As for her biggest role models, Williams says she really doesn’t have to look beyond her own mother and four sisters. However, “I definitely look up to a different, interesting set of women,” she says. “Of course, who doesn’t love Oprah and Michelle Obama.”
Someone else Williams greatly admires is Anni Albers, the late German artist known for her bold, geometrically patterned textiles and prints. “She ended up having to work in textiles because that was what was kind of accepted during that time,” says Williams. “But she was an incredible artist who really just broke down barriers for women.”
Williams also singled out the late multiple world-record-holding Olympic champion Wilma Rudolph, who despite being diagnosed with polio as a child and told she would never walk again, pursued her dream to be an international track and field star: “I don’t know how you become an Olympic champion having polio, but she did. Incredible.”
Williams, of course, is herself an Olympic champion, and on Feb. 25, 2002, became the first Black tennis player to be ranked No. 1 in the world. She is training for a forthcoming tournament, details of which she declined to discuss at this time.
I asked if she’s thinking about retiring sometime in the near future. “I can’t imagine it’s that far [off] now,” she acknowledges. Williams hasn’t played in a major tournament since competing at Wimbledon last year, so she’s had a small taste of what life might be like when she wraps her career as a tennis pro, having had some time “to do things outside the court.”
That included serving as a hands-on executive producer of the Oscar-nominated movie based on her own family, “King Richard,” alongside her sisters Serena and Isha Price. Williams says she was very motivated by that experience to pursue more entertainment projects with Isha.
“And there are so many amazing women in Hollywood that would be great to work with,” she says, noting she’d love to collaborate on a scripted project with director Ava DuVernay, who directed ESPN’s 2013 documentary “Venus Vs.,” chronicling Williams’ fight for pay equity in tennis.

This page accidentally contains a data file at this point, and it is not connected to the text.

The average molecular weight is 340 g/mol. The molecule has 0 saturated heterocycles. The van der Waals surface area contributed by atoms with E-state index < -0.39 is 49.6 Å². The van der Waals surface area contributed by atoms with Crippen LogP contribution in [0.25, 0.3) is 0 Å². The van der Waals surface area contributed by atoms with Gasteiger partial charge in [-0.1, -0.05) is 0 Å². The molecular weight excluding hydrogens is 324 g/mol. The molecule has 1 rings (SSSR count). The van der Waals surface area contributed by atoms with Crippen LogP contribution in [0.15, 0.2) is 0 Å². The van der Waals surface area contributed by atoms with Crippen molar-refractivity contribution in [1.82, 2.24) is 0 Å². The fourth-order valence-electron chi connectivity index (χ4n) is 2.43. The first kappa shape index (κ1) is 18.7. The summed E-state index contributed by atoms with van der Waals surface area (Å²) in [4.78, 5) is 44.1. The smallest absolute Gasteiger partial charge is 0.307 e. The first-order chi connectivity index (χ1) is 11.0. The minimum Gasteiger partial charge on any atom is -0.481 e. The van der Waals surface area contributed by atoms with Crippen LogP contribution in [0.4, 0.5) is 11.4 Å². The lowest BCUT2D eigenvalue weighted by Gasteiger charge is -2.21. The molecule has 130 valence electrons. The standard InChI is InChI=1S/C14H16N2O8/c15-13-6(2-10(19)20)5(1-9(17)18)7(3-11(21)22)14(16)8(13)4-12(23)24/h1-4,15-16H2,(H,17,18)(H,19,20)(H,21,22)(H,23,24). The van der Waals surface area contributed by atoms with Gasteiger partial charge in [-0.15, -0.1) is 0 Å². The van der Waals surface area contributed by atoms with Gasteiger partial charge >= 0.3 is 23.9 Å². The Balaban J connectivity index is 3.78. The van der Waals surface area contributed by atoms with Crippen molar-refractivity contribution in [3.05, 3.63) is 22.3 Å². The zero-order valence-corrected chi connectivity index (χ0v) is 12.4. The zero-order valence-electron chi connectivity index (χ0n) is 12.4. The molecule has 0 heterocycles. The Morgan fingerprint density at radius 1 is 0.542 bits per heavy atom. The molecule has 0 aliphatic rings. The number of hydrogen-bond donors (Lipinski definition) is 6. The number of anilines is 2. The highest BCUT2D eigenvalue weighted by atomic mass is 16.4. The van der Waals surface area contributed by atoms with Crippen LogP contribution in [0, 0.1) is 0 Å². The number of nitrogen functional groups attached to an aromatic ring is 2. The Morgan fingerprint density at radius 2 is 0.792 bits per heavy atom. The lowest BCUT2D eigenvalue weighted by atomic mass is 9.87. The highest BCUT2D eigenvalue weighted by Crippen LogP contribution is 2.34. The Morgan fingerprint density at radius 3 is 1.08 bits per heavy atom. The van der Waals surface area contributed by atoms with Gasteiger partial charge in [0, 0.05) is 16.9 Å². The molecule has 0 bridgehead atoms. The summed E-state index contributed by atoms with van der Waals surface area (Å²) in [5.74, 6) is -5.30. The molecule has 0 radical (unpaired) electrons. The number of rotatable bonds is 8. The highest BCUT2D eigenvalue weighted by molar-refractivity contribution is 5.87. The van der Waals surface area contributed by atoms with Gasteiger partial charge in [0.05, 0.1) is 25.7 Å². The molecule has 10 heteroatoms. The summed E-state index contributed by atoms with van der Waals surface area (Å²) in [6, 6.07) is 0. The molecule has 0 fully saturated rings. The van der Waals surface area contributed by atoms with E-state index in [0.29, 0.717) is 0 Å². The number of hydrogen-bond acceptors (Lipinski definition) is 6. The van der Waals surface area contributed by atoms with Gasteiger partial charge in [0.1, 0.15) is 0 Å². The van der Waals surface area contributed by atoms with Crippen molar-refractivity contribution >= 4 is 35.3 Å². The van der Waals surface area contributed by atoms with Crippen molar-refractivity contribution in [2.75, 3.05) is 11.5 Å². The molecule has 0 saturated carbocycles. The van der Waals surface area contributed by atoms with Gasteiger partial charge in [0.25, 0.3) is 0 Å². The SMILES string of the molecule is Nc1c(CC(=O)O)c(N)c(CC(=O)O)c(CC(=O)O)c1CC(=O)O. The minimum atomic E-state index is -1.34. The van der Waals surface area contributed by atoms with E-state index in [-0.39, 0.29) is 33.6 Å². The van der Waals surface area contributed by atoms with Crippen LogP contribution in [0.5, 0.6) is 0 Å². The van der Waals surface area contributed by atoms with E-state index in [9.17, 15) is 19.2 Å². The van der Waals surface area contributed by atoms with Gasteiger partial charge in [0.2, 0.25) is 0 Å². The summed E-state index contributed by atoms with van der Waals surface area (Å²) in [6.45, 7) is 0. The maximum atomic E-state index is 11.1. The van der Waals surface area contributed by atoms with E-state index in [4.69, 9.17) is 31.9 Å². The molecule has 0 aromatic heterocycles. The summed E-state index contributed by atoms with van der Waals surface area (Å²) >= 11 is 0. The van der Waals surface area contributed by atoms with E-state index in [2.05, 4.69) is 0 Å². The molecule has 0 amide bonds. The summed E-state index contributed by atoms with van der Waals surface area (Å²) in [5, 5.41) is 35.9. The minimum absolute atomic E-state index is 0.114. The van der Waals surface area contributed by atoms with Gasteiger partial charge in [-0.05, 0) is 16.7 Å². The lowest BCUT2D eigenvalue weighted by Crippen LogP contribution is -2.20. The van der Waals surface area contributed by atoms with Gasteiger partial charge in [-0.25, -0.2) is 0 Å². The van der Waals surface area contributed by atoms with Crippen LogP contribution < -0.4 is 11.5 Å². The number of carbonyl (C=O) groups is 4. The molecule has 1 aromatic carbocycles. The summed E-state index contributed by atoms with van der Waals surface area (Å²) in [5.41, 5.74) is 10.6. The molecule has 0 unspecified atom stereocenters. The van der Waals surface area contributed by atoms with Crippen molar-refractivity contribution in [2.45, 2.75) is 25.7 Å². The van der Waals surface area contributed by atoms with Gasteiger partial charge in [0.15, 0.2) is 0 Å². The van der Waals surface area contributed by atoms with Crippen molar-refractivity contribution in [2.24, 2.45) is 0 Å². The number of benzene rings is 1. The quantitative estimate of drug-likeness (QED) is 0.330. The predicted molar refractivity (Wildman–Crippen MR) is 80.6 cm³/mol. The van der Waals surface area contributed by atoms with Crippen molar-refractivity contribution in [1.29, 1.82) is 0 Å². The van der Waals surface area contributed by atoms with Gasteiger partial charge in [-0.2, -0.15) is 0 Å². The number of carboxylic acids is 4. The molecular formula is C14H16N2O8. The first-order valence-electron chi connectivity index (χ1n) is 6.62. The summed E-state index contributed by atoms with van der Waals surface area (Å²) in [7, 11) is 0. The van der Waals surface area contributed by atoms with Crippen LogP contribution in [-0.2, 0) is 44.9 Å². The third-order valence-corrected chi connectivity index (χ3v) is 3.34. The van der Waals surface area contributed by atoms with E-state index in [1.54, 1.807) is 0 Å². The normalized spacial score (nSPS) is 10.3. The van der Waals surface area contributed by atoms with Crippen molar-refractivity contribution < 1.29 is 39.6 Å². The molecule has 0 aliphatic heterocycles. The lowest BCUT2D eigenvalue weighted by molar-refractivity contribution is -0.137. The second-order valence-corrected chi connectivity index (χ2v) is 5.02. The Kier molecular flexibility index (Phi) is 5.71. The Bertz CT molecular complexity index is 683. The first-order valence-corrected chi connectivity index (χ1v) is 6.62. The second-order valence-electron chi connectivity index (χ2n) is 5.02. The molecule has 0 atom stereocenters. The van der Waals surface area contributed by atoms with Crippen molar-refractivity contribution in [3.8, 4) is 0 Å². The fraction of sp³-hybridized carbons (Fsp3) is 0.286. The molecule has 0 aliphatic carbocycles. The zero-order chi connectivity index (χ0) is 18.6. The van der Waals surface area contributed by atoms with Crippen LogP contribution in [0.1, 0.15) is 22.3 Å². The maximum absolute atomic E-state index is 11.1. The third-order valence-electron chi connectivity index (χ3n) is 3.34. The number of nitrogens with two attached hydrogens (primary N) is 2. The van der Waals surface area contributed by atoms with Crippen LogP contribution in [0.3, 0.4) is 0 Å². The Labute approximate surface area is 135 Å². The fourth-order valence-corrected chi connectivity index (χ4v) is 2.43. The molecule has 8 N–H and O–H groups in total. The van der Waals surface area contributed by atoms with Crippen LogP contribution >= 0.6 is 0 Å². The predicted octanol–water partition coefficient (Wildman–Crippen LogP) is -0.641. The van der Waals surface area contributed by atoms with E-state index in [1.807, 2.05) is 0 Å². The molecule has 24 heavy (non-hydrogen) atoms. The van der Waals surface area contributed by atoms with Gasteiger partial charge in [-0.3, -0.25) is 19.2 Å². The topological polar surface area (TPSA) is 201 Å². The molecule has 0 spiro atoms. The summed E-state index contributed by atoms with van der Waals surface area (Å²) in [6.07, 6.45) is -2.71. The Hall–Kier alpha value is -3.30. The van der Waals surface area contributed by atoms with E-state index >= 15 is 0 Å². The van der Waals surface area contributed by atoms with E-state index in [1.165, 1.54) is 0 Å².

“I want to continue to tell sports stories because that’s my nature, but I don’t think you always have to tell a sports story through the lens of sports,” says Williams. “I want to continue to tell stories that resonate with me,” including those aimed at children. While Williams enjoys wearing a producer hat, she is very clear about what she doesn’t want to do on projects: “I will never, ever be an actor. I don’t want to be in front of the camera — ever.”
She loves consuming movies — everything from kids films from Pixar to period pictures like “The King’s Speech” — and she says sometimes in bed she finds it “extremely comforting” to watch a TV show like “How I Met Your Mother” repeatedly. “I’ve seen it so many times, and it’s just like 15 minutes and then you’re off to dreamland.”
And, it turns out, she’s musical. When I asked her to tell me something about her that many may not know, she said: “I’m a karaoke queen. I love to sing throughout the day, and I also have a karaoke mic I travel with.”